Depression Explained – How Exercise Affects Your Mood

Depression affects millions of people around the world. And while many will rely on prescription medication to ease their symptoms, there’s a simple and easy way to boost your mood in 60 minutes or less – exercise.


While exercise isn’t a “cure-all” for depression, it can help people with mild cases better manage their condition.

What is Depression?

Everyone feels sad or moody from time to time, but when these feelings become very intense and last for a long period of time (think several weeks or years), we define this condition as depression.

Many people feel depressed for seemingly no reason at all. This condition is more than just feeling low – it’s a very serious one that can have a tremendous impact on your mental and physical health.

Experts say that one in eight men and one in five women will suffer from depression at some point during their lifetime.

Unfortunately, we do not know the exact cause of depression, but we do know that there are a number of factors that could contribute to its development. Typically, this condition is not the result of a single event, but a combination of personal factors, long-term issues and recent events.

How Exercise Can Boost Your Mood

When the symptoms of depression are mild or moderate, exercise can serve as a helpful treatment aid. Studies have shown that staying active can be just as effective at treating depression as antidepressants and psychological therapy.

When you exercise, your body releases endorphins, the “feel good” chemicals. These chemicals reduce your perception of pain and also create a positive feeling in the body. That’s why you’ll hear a lot of runners say they feel euphoric after a good run, which is often referred to as a “runner’s high.”

Staying active can also:

  • Improve your energy level
  • Help you sleep better
  • Distract you from your everyday worries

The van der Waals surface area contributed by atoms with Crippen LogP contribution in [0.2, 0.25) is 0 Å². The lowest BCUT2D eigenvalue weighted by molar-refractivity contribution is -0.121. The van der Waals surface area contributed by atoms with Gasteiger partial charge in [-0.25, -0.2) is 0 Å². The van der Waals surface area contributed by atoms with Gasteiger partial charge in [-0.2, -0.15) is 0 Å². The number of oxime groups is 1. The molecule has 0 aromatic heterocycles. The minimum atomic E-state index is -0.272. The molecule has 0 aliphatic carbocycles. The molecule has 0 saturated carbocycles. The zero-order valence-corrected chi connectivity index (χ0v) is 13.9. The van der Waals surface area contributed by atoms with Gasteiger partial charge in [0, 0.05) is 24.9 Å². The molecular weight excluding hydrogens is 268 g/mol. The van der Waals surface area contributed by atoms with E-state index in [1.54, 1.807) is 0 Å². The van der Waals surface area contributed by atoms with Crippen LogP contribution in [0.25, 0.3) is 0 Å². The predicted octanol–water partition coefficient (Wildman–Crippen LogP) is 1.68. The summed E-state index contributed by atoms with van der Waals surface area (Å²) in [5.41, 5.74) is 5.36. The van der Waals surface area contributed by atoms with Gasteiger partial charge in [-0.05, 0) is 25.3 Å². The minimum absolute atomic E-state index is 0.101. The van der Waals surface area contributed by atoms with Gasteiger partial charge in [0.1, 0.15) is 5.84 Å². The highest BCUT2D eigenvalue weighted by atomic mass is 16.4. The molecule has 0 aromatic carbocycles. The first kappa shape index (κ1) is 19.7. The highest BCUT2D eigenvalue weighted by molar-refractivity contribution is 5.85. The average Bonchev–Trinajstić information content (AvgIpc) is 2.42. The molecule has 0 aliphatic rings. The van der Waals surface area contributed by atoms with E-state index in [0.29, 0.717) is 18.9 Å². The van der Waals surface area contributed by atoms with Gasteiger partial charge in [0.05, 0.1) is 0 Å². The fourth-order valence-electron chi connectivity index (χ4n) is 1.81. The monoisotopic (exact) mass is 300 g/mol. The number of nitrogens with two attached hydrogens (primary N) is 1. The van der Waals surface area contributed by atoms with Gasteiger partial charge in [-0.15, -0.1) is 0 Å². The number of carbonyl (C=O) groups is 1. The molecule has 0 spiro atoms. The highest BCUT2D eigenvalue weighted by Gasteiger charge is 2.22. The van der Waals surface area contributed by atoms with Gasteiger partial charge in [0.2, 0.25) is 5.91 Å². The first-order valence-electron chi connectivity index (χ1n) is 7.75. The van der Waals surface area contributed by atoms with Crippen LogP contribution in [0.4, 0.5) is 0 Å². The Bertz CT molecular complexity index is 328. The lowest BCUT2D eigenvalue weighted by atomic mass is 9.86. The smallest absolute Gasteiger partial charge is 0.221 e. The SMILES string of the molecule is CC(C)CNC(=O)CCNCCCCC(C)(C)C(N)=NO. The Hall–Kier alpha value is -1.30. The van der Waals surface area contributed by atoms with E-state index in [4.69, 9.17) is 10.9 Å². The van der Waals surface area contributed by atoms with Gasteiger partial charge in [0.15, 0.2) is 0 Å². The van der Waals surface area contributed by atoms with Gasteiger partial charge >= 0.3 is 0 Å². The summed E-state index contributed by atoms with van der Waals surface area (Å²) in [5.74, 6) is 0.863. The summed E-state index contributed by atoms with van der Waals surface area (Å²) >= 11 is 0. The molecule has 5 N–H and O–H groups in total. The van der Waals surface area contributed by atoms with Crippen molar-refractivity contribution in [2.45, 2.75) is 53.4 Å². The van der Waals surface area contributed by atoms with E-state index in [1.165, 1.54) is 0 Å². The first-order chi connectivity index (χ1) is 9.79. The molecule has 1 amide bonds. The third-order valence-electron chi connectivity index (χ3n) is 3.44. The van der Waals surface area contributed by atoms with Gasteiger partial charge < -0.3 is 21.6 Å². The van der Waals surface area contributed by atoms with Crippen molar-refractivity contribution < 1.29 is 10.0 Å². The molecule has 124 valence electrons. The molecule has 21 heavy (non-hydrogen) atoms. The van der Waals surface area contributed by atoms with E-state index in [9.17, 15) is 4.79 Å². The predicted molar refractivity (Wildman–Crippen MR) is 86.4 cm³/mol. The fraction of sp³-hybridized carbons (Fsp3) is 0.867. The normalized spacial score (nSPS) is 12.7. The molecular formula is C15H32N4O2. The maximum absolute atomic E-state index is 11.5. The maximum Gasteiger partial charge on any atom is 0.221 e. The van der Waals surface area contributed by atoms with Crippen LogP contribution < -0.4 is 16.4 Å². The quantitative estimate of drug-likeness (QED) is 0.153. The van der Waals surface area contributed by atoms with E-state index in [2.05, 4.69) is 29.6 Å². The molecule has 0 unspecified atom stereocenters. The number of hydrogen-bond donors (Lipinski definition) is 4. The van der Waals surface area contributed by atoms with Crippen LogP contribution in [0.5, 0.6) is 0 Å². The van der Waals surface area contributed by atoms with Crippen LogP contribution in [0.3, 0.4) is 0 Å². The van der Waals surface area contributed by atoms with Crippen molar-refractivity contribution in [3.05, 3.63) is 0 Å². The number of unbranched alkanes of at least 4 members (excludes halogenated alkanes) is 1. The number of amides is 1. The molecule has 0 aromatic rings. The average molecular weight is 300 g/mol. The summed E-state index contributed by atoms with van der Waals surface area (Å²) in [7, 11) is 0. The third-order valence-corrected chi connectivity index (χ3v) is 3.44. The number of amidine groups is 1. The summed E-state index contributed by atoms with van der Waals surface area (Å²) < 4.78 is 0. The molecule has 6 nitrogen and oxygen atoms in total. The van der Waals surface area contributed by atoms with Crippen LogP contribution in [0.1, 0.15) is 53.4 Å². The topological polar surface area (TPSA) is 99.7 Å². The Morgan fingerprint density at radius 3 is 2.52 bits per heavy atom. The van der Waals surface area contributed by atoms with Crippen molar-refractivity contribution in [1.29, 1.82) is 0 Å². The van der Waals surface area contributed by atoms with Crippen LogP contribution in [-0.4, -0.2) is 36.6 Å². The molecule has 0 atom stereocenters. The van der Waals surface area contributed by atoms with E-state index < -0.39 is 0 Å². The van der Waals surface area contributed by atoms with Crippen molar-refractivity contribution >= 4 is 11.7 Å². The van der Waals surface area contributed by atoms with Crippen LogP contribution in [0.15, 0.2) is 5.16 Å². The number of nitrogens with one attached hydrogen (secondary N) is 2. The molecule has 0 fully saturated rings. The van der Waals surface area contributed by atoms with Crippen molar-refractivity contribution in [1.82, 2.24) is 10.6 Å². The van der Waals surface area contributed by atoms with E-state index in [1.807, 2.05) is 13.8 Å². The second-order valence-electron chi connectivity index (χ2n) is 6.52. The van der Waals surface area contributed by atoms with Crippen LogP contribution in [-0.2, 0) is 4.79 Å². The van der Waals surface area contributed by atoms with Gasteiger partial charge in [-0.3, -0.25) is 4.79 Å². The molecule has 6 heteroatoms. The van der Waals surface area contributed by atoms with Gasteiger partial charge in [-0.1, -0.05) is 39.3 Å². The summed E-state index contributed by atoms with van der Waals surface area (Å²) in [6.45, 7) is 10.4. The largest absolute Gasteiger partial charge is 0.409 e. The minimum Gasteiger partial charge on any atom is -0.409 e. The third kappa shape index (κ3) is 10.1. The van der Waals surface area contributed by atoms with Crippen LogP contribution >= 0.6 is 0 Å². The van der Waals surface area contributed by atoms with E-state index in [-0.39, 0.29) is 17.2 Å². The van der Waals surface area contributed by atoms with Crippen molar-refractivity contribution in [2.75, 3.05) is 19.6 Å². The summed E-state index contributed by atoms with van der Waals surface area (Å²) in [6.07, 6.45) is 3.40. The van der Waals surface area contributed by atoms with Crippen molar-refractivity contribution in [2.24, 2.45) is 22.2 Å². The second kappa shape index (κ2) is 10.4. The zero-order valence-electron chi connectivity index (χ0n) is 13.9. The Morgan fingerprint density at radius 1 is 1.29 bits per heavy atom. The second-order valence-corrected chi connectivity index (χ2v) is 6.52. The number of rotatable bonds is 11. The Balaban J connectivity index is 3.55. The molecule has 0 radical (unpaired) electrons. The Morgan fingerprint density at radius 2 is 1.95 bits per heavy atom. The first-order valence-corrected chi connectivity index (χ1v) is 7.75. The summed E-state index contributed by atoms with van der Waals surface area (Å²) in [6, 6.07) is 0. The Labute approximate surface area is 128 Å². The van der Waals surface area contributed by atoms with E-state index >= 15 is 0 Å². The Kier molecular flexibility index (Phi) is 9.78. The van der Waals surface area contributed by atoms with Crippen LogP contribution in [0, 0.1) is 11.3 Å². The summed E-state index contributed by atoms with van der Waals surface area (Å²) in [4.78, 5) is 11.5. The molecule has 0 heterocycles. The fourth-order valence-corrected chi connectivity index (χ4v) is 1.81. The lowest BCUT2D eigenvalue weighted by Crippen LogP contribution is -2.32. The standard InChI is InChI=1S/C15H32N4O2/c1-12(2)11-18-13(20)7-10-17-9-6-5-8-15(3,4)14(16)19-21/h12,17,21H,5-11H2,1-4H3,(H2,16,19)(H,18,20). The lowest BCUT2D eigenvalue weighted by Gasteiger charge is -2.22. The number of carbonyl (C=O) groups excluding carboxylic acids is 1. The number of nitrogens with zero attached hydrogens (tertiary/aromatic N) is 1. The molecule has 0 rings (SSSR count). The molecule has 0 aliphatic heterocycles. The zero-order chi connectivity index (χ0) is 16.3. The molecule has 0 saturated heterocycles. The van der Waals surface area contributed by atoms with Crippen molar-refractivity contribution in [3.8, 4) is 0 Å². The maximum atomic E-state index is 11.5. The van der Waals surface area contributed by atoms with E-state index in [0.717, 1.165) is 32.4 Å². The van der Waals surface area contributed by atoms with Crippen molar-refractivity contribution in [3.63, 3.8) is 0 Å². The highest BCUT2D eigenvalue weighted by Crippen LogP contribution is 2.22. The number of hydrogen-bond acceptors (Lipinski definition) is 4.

• Eliminate negative thoughts

And if you exercise with a group, you’ll feel less isolated and alone.

How to Get Started

The mental health benefits of exercise will largely depend on how long and how often you engage in physical activity. When you look at studies that support the idea of exercise as a depression treatment, you’ll find most used aerobic exercise during their research. And most of the time, participants exercise for 30 minutes or more, three days a week and for a minimum of eight weeks.

The trouble is that people who are depressed have a difficult time finding motivation to start an exercise routine. If you find yourself in this boat, use these tips to help you start an exercise plan that will help ease your depression symptoms:

  • Keep it simple, and start slowly. There’s no need to create a complicated workout routine. Start out by taking a walk each day – even if it’s just for five or ten minutes – or invest in a good rowing machine (check out PerfectRower to find one) for cardio workouts. Gradual changes over time will eventually snowball into dramatic life transformations.
  • Find something you love. Don’t force yourself to run if you hate it. Find something you enjoy doing. If you look forward to the activity, you’ll find it easier to stick to your routine.
  • Create a plan. While it doesn’t have to be complicated, it’s still important to create a workout plan for yourself. Knowing what you’re going to do each day will eliminate excuses and make it easier to stick to your routine.
  • Get friends involved. Working out with other people can help you stay on track and motivated. It will also give you a chance to socialize and boost your confidence.

While exercise may not be an advisable treatment for serious cases, it has been shown to be effective for mild to moderate depression. So get out there and get moving to boost your mood and lift your spirit.